Childbirth errors can have a devastating and lifelong impact on infants and their families. From fractured bones to brain injuries, childbirth errors are far too common in our healthcare system. There is a wide array of medical malpractice suits involving childbirth injuries. Many of these suits relate to negligent prenatal care. For instance, the obstetrician might fail to diagnose a serious medical condition like gestational diabetes or preeclampsia. The doctor might fail to diagnose a contagious disease such as genital lupus.
Many childbirth errors occur during the birthing process. When a doctor is negligent during the birth, both the mother and child can suffer serious health consequences. Some of the most commonplace birth-related errors include incompetent use of forceps or other medical equipment / devices, failing to note and respond to fetal distress, failing to respond to birth complications related to the infant’s large size, or failing to order a cesarean section when one is medically called for.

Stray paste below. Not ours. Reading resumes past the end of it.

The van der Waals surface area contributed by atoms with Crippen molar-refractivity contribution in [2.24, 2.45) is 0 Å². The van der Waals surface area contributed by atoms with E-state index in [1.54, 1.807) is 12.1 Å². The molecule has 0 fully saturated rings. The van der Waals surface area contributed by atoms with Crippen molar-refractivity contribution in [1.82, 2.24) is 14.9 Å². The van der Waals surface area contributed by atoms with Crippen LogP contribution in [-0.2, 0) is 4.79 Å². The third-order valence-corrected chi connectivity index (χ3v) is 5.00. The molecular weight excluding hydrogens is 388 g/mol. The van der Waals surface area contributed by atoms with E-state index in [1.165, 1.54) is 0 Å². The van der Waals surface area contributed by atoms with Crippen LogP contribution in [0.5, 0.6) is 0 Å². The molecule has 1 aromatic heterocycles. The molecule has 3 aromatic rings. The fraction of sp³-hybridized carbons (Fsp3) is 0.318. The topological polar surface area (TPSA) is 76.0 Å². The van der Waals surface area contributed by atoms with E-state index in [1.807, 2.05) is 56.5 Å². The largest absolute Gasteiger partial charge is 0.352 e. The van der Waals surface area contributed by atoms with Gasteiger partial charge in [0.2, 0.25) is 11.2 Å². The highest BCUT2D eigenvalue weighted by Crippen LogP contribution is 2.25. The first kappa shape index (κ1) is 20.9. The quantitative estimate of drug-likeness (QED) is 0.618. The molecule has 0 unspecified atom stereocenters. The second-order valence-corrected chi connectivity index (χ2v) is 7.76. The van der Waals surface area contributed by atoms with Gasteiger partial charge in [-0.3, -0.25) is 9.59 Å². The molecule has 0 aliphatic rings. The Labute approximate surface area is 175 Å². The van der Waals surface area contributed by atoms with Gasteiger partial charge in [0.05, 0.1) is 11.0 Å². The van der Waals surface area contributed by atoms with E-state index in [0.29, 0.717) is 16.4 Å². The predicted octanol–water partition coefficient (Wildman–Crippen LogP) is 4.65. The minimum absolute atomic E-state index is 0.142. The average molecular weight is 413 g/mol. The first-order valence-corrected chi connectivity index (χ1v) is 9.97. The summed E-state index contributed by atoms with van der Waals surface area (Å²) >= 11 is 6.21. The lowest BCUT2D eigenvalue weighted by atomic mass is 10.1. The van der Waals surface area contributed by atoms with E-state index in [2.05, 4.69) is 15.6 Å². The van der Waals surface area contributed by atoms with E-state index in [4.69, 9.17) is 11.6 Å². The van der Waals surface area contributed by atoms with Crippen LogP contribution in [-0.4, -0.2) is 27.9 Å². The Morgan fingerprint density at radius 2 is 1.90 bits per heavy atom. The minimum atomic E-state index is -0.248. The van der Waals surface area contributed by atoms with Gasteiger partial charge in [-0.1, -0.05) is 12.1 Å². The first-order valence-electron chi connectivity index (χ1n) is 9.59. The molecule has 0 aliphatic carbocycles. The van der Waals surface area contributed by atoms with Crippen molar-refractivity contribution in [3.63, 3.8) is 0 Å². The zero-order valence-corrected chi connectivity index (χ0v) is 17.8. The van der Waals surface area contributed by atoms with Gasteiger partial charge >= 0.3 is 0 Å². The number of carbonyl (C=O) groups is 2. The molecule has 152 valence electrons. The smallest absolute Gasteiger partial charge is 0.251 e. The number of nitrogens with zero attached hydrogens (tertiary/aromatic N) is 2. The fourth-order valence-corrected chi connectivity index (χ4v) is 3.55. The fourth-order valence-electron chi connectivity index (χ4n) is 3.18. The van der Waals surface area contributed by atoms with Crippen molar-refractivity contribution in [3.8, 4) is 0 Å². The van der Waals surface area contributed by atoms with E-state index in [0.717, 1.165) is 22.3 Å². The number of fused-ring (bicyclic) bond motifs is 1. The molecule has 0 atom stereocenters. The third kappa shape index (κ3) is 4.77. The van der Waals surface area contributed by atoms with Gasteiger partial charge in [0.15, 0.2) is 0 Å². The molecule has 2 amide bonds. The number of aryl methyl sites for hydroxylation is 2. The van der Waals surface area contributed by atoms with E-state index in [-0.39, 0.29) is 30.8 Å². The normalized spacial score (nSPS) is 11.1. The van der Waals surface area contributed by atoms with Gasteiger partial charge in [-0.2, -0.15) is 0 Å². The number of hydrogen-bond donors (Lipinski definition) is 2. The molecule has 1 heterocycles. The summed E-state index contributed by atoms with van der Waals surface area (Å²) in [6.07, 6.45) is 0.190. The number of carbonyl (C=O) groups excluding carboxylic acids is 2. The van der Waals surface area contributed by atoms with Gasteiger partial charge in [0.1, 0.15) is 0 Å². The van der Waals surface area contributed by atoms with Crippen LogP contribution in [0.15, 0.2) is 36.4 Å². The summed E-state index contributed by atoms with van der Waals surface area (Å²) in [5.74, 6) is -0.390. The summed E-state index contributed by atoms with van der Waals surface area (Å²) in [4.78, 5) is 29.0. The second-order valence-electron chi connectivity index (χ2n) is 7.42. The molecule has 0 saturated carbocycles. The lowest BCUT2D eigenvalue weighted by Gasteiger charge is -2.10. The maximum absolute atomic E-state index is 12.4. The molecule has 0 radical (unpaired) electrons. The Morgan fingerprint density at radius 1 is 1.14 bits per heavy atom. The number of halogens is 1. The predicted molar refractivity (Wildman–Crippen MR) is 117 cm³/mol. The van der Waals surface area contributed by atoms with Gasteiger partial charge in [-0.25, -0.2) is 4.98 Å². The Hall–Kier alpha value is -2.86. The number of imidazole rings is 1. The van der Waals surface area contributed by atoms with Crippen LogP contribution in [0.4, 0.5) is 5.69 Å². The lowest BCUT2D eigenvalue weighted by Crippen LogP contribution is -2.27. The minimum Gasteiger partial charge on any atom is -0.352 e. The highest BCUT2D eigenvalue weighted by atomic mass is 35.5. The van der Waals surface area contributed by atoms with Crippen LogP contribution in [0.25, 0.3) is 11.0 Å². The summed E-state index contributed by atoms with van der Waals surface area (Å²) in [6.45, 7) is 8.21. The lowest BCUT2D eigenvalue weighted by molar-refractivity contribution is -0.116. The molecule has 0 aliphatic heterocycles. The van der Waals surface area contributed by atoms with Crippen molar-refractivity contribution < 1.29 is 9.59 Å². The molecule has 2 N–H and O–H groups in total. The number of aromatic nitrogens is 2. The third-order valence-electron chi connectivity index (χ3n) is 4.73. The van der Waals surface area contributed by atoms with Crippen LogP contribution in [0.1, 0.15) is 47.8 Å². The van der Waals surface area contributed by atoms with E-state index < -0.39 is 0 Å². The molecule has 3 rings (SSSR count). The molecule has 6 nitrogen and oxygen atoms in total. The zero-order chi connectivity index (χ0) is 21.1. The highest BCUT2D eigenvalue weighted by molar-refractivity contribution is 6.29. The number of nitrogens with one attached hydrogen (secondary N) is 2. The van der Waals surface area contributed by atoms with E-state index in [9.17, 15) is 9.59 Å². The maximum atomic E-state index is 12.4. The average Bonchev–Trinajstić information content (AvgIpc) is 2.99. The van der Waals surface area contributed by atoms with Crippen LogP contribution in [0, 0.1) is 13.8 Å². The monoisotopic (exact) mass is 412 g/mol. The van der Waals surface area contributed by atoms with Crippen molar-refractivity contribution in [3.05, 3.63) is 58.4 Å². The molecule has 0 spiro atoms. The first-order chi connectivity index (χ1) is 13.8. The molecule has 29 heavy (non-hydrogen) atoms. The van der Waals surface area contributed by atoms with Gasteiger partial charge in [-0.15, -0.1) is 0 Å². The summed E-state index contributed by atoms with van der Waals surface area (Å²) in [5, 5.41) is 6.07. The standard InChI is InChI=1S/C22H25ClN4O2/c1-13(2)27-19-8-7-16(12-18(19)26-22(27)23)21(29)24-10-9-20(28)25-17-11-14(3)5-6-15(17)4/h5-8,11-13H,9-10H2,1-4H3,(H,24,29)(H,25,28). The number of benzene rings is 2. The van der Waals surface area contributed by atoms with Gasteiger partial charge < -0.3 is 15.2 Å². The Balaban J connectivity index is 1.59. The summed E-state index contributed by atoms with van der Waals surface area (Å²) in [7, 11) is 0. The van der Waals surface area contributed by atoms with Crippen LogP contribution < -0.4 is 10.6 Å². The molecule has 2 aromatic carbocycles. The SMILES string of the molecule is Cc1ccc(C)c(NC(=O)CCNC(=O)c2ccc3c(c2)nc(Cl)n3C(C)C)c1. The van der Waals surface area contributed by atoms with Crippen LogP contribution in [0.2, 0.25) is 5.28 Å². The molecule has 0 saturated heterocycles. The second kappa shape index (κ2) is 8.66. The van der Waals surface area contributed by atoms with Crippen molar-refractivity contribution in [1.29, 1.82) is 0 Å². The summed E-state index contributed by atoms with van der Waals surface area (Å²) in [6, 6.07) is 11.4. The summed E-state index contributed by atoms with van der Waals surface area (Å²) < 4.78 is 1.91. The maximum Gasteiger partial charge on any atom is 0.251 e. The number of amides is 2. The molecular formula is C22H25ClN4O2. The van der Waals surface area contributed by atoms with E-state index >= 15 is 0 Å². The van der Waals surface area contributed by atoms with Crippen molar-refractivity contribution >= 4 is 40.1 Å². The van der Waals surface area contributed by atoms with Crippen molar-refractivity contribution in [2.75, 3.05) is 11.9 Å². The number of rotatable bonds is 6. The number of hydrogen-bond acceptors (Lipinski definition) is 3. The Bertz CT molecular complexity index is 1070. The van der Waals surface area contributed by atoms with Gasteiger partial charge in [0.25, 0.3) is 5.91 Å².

Many people have heard the horror stories–surgeon amputates the wrong limb. Yes, such mistakes have happened and, as one can imagine, the consequences of such errors can dramatically alter a person’s life. And there are other devastating surgical errors that occur too. For instance, sometimes sponges or even surgical tools are left inside a patient. Sometimes surgeons perform the correct surgical procedure on the wrong patient. Sometimes the surgeon simply performs the surgery poorly. Other medical errors that can occur in association with surgery include anesthesia mistakes, nerve damage, or even using surgical implements that weren’t properly sterilized.